Pollution: experts concerned about Treasure Island cleanup as seas rise


Subsoil pollution on Treasure Island, overlaid on a map of future development plans. Graphic by Shawn Allen, Stamen Design. For a key to toxins and an explanation of historical uses of various sites, see explanation below.

Many Treasure Island sites have been decontaminated through soil removal or capping, which entails covering the remaining toxic soil with a clay cap. But there is growing concern that coastal sites once considered sufficiently remediated may become problematic as sea levels rise. Contaminated soil could come in contact with ground water as the sea pushes it higher. Bay Area scientists and regulators are beginning to explore the problem given the large number of former military sites in the region.

As a former military site, Treasure and Yerba Buena islands suffer from environmental pollution problems affecting their soil, water, air and existing buildings. Not only does the Navy have environmental remediation to complete – from the removal of DDT and petroleum products to PCBs and lead – but also the developers anticipate that additional clean up will cost them $33 million. But because the Navy is only required to remediate an area to current use standards, if the developers want to build homes where an auto shop once stood, more cleaning will be required.

In addition to soil concerns, the construction on Treasure Island will last at least 18 years causing unavoidable and significant increases in traffic, ground vibrations, noise and air pollution, according to the forthcoming Treasure and Yerba Buena Islands draft Environmental Impact Report, which the Public Press obtained through a public records request. The draft EIR is subject to change prior to its official release in mid-July.

Particulate matter measuring the size of a human red blood cell or smaller is of concern and “may lead to adverse health effects” in people exposed to substantial amounts of it.

The report also says traffic will increase – despite plans to mitigate construction traffic and discourage the use of cars on the island – during peak hours on the Bay Bridge and downtown San Francisco.

The city will likely adopt a statement of overriding consideration, concluding that the project’s environmental damage is unavoidable and outweighed by its potential benefits, said city officials.

Site 13
Storm water outfalls and offshore sediment
LU: The 538-acre off shore perimeter of Treasure and Yerba
Buena Islands.
P: Metals, PAHs, PCBs, DDT, TPH.
S: Closed in 2005.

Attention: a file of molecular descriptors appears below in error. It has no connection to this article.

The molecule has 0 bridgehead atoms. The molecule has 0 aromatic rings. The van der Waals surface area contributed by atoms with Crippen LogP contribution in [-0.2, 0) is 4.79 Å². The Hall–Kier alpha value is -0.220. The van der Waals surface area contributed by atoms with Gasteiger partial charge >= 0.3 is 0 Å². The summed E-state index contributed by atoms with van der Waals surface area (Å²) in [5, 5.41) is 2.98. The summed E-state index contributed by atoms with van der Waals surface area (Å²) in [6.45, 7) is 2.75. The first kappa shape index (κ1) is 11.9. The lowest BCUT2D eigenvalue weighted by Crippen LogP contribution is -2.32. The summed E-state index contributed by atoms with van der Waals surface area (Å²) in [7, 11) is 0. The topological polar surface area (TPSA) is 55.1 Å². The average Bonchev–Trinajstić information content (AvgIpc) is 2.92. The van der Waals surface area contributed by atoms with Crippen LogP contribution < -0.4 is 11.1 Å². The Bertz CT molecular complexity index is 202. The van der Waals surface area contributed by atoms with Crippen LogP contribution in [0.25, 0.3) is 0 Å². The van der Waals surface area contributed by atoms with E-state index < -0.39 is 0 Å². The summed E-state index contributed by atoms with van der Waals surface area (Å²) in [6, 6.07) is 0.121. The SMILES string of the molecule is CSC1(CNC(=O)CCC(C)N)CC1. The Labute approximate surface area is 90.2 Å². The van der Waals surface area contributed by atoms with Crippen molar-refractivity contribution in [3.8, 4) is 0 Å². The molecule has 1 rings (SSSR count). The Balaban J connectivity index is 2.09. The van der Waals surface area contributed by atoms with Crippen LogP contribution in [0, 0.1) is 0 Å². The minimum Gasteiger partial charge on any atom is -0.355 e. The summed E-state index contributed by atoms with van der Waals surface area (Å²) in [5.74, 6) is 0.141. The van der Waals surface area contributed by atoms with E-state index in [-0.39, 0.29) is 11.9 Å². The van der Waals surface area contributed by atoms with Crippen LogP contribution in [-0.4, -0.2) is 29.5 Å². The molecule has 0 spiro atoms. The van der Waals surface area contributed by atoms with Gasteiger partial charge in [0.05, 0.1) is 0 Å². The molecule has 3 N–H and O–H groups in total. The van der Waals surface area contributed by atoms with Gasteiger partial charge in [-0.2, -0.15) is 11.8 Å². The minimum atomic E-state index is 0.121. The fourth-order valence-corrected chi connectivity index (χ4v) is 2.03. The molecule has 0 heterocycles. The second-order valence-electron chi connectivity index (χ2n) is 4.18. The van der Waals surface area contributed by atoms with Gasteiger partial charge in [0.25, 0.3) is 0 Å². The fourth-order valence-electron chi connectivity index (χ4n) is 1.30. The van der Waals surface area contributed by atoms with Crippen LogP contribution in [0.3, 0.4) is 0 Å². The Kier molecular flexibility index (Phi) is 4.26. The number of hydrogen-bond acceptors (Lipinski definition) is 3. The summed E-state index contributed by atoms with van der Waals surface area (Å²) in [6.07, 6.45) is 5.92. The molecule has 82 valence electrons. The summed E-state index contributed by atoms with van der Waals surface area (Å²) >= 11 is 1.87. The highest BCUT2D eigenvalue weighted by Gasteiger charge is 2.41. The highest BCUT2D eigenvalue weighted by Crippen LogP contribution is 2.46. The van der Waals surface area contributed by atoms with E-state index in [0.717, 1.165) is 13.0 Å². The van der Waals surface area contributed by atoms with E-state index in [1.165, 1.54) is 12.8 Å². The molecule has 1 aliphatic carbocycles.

Site 12
Old Bunker Area
LU: Was Navy ammunition bunker and storage yard, currently housing, and will become housing and open space.
P: Refuse and incinerated solid waste containing PCBs,
PAHs, dioxins, arsenic, lead, radium 226, and trash spread over 93 acres.
S: Groundwater study underway.

Site 31
Former South Storage Yard
LU: Was storage yard and trash dump, currently a paved elementary school playground
P: Lead, DDT, PCBs, motor and diesel oil, dioxins.
S: Scheduled to be closed in 2010.

Site 2
Decontamination Training Area
LU: Was used for radiation decontamination training for 20 years, is currently housing, and will be housing.
P: Radioactive materials.
S: Closed in 1988.

Site 20
Auto Hobby Shop/Transportation Center
LU: Was the site of auto repair and storage center with underground storage tanks, the buildings were demolished, land will become housing.
P: Petroleum, oils, lubricants, VOCs.
S: Closed in 2004.

Site 27
Clipper Cove Skeet Range
LU: Was a clay skeet Navy target range for 10 years, to become a marina.
P: Lead shot, lead, and PAHs, water pollution.
S: Scheduled to be closed in January 2013.

Site 25
Seaplane Maintenance Area
LU: Was an airplane and vehicle maintenance area with underground storage tanks, pipelines and fuel pump house, and will become a new marina.
P: Petroleum, oil, lubricants, water pollution.
S: Currently requesting closure.

Site 21
Vessel Waste Storage Recovery Area
LU: Was a vessel oil recovery site for 50 years, and will become commercial area.
P: Petroleum, VOC, water pollution.
S: Treatability study underway.

Site 24/building 99
Dry Cleaning Facility
LU: Was at different times a facility for laundry and dry cleaning, meat processing, and printing, today it’s an office, and will become open space.
P: Petroleum, oil, lubricants, and chlorinated solvents.
S: Groundwater pollution treatability study underway for closure in 2016.

Site 32
Former Training and Storage Area
LU: Was hazardous materials storage and training area, and will be open space
P: PCBs, TPH, dioxins, pesticides.
S: Clean up underway.

Site 10
Bus Painting Shop
LU: Was used to paint buses, mix paint and store pesticides, and will be open space
P: Iron, carcinogens such as benzo(a)pyrene, dibenz(a,h) anthracene, water pollution.
S: Closed in 2007.

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A version of this article was published in the summer 2010 pilot edition of the San Francisco Public Press newspaper. Read select stories online, or buy a copy.